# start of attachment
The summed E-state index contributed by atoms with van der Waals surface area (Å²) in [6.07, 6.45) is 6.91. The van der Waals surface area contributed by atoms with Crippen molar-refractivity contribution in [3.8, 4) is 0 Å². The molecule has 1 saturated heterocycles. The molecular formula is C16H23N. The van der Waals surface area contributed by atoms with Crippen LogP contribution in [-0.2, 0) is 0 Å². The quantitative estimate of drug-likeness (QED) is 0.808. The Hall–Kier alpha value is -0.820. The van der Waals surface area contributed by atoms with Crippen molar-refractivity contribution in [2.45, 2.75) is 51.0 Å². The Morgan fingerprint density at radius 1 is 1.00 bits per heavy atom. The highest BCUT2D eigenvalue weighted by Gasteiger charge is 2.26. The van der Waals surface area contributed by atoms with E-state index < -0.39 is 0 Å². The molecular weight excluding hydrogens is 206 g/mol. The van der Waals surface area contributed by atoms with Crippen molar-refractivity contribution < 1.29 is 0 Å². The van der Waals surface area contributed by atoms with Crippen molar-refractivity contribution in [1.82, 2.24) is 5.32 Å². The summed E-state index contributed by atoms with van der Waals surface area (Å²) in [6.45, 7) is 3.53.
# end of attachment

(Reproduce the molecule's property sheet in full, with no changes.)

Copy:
The summed E-state index contributed by atoms with van der Waals surface area (Å²) in [6.07, 6.45) is 6.91. The van der Waals surface area contributed by atoms with Crippen molar-refractivity contribution in [3.8, 4) is 0 Å². The molecule has 1 saturated heterocycles. The molecular formula is C16H23N. The van der Waals surface area contributed by atoms with Crippen LogP contribution in [-0.2, 0) is 0 Å². The quantitative estimate of drug-likeness (QED) is 0.808. The Hall–Kier alpha value is -0.820. The van der Waals surface area contributed by atoms with Crippen molar-refractivity contribution in [2.45, 2.75) is 51.0 Å². The Morgan fingerprint density at radius 1 is 1.00 bits per heavy atom. The highest BCUT2D eigenvalue weighted by Gasteiger charge is 2.26. The van der Waals surface area contributed by atoms with E-state index < -0.39 is 0 Å². The molecular weight excluding hydrogens is 206 g/mol. The van der Waals surface area contributed by atoms with Crippen molar-refractivity contribution < 1.29 is 0 Å². The van der Waals surface area contributed by atoms with Crippen molar-refractivity contribution in [1.82, 2.24) is 5.32 Å². The summed E-state index contributed by atoms with van der Waals surface area (Å²) in [6.45, 7) is 3.53.